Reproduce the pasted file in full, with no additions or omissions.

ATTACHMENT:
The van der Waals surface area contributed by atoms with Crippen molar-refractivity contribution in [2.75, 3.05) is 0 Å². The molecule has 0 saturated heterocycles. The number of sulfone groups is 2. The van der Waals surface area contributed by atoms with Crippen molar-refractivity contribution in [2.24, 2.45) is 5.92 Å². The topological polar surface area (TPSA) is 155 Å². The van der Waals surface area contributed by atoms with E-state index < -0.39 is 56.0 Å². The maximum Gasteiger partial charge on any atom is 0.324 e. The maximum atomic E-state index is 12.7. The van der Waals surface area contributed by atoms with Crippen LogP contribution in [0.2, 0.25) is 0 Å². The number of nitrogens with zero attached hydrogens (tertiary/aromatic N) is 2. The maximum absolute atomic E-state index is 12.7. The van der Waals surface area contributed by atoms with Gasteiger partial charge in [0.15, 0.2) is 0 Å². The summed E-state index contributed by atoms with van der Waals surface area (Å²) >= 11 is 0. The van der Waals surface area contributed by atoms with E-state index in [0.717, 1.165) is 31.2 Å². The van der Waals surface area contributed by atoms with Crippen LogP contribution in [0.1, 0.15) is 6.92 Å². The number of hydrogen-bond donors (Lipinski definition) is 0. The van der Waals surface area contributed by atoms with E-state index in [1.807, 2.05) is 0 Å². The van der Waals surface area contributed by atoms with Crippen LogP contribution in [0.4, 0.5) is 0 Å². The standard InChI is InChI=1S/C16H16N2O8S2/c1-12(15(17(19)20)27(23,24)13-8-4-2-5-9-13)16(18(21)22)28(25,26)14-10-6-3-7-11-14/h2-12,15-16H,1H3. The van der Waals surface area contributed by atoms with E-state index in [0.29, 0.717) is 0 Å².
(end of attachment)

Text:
The van der Waals surface area contributed by atoms with Crippen molar-refractivity contribution in [2.75, 3.05) is 0 Å². The molecule has 0 saturated heterocycles. The number of sulfone groups is 2. The van der Waals surface area contributed by atoms with Crippen molar-refractivity contribution in [2.24, 2.45) is 5.92 Å². The topological polar surface area (TPSA) is 155 Å². The van der Waals surface area contributed by atoms with E-state index < -0.39 is 56.0 Å². The maximum Gasteiger partial charge on any atom is 0.324 e. The maximum atomic E-state index is 12.7. The van der Waals surface area contributed by atoms with Crippen LogP contribution in [0.2, 0.25) is 0 Å². The number of nitrogens with zero attached hydrogens (tertiary/aromatic N) is 2. The maximum absolute atomic E-state index is 12.7. The van der Waals surface area contributed by atoms with Gasteiger partial charge in [0.15, 0.2) is 0 Å². The summed E-state index contributed by atoms with van der Waals surface area (Å²) >= 11 is 0. The van der Waals surface area contributed by atoms with E-state index in [0.717, 1.165) is 31.2 Å². The van der Waals surface area contributed by atoms with Crippen LogP contribution in [0.1, 0.15) is 6.92 Å². The number of hydrogen-bond donors (Lipinski definition) is 0. The van der Waals surface area contributed by atoms with E-state index in [1.807, 2.05) is 0 Å². The van der Waals surface area contributed by atoms with Crippen LogP contribution in [0.4, 0.5) is 0 Å². The standard InChI is InChI=1S/C16H16N2O8S2/c1-12(15(17(19)20)27(23,24)13-8-4-2-5-9-13)16(18(21)22)28(25,26)14-10-6-3-7-11-14/h2-12,15-16H,1H3. The van der Waals surface area contributed by atoms with E-state index in [0.29, 0.717) is 0 Å².